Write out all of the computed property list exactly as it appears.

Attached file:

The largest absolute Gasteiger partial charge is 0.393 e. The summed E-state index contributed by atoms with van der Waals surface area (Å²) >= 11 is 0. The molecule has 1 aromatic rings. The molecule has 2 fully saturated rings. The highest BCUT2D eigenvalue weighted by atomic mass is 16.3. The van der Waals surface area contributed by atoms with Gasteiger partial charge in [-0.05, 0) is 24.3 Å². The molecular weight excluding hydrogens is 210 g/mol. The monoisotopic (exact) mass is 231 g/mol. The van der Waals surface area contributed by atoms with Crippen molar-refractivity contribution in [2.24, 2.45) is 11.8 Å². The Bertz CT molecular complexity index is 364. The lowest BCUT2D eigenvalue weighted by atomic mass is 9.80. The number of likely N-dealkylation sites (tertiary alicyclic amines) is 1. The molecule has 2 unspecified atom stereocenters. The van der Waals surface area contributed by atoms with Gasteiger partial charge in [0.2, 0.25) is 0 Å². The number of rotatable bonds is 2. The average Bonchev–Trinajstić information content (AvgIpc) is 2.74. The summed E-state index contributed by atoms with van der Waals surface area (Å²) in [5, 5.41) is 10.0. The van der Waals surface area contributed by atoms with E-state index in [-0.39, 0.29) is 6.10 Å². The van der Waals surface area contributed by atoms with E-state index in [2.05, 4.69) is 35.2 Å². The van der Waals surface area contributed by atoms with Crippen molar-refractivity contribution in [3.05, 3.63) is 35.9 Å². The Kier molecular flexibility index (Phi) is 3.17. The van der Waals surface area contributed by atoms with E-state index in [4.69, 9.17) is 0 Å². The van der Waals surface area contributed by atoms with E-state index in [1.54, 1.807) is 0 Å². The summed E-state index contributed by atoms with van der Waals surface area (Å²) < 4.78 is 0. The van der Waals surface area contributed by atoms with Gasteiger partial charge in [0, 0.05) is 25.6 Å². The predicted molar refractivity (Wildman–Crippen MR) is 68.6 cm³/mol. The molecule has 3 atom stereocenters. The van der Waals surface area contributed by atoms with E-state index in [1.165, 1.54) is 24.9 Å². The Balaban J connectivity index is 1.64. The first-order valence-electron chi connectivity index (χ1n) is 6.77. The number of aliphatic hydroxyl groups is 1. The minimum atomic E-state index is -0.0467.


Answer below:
The largest absolute Gasteiger partial charge is 0.393 e. The summed E-state index contributed by atoms with van der Waals surface area (Å²) >= 11 is 0. The molecule has 1 aromatic rings. The molecule has 2 fully saturated rings. The highest BCUT2D eigenvalue weighted by atomic mass is 16.3. The van der Waals surface area contributed by atoms with Gasteiger partial charge in [-0.05, 0) is 24.3 Å². The molecular weight excluding hydrogens is 210 g/mol. The monoisotopic (exact) mass is 231 g/mol. The van der Waals surface area contributed by atoms with Crippen molar-refractivity contribution in [2.24, 2.45) is 11.8 Å². The Bertz CT molecular complexity index is 364. The lowest BCUT2D eigenvalue weighted by atomic mass is 9.80. The number of likely N-dealkylation sites (tertiary alicyclic amines) is 1. The molecule has 2 unspecified atom stereocenters. The van der Waals surface area contributed by atoms with Gasteiger partial charge in [0.2, 0.25) is 0 Å². The number of rotatable bonds is 2. The average Bonchev–Trinajstić information content (AvgIpc) is 2.74. The summed E-state index contributed by atoms with van der Waals surface area (Å²) in [5, 5.41) is 10.0. The van der Waals surface area contributed by atoms with E-state index in [-0.39, 0.29) is 6.10 Å². The van der Waals surface area contributed by atoms with E-state index in [2.05, 4.69) is 35.2 Å². The van der Waals surface area contributed by atoms with Crippen molar-refractivity contribution in [3.05, 3.63) is 35.9 Å². The Kier molecular flexibility index (Phi) is 3.17. The van der Waals surface area contributed by atoms with E-state index in [4.69, 9.17) is 0 Å². The van der Waals surface area contributed by atoms with E-state index in [1.54, 1.807) is 0 Å². The summed E-state index contributed by atoms with van der Waals surface area (Å²) < 4.78 is 0. The van der Waals surface area contributed by atoms with Gasteiger partial charge in [0, 0.05) is 25.6 Å². The predicted molar refractivity (Wildman–Crippen MR) is 68.6 cm³/mol. The molecule has 3 atom stereocenters. The van der Waals surface area contributed by atoms with E-state index in [1.165, 1.54) is 24.9 Å². The Balaban J connectivity index is 1.64. The first-order valence-electron chi connectivity index (χ1n) is 6.77. The number of aliphatic hydroxyl groups is 1. The minimum atomic E-state index is -0.0467.